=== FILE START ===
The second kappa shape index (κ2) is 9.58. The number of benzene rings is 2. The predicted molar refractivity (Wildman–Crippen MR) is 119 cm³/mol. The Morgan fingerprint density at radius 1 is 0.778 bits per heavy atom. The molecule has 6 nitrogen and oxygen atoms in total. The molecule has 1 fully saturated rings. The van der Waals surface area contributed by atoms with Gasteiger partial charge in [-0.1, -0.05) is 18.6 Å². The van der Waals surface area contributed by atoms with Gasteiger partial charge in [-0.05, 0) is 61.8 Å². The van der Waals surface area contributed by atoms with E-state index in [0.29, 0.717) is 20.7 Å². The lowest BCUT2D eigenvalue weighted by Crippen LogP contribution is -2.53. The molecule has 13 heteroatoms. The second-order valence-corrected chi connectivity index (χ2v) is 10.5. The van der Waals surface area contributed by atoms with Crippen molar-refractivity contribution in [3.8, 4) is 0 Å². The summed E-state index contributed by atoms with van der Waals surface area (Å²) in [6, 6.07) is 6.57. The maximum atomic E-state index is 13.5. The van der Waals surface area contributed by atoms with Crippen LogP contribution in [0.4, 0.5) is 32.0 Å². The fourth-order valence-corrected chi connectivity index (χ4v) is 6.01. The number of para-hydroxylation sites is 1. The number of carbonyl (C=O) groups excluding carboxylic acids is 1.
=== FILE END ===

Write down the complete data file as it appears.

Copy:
The second kappa shape index (κ2) is 9.58. The number of benzene rings is 2. The predicted molar refractivity (Wildman–Crippen MR) is 119 cm³/mol. The Morgan fingerprint density at radius 1 is 0.778 bits per heavy atom. The molecule has 6 nitrogen and oxygen atoms in total. The molecule has 1 fully saturated rings. The van der Waals surface area contributed by atoms with Gasteiger partial charge in [-0.1, -0.05) is 18.6 Å². The van der Waals surface area contributed by atoms with Gasteiger partial charge in [-0.05, 0) is 61.8 Å². The van der Waals surface area contributed by atoms with E-state index in [0.29, 0.717) is 20.7 Å². The lowest BCUT2D eigenvalue weighted by Crippen LogP contribution is -2.53. The molecule has 13 heteroatoms. The second-order valence-corrected chi connectivity index (χ2v) is 10.5. The van der Waals surface area contributed by atoms with Crippen molar-refractivity contribution in [3.8, 4) is 0 Å². The summed E-state index contributed by atoms with van der Waals surface area (Å²) in [6, 6.07) is 6.57. The maximum atomic E-state index is 13.5. The van der Waals surface area contributed by atoms with Crippen LogP contribution in [0.4, 0.5) is 32.0 Å². The fourth-order valence-corrected chi connectivity index (χ4v) is 6.01. The number of para-hydroxylation sites is 1. The number of carbonyl (C=O) groups excluding carboxylic acids is 1.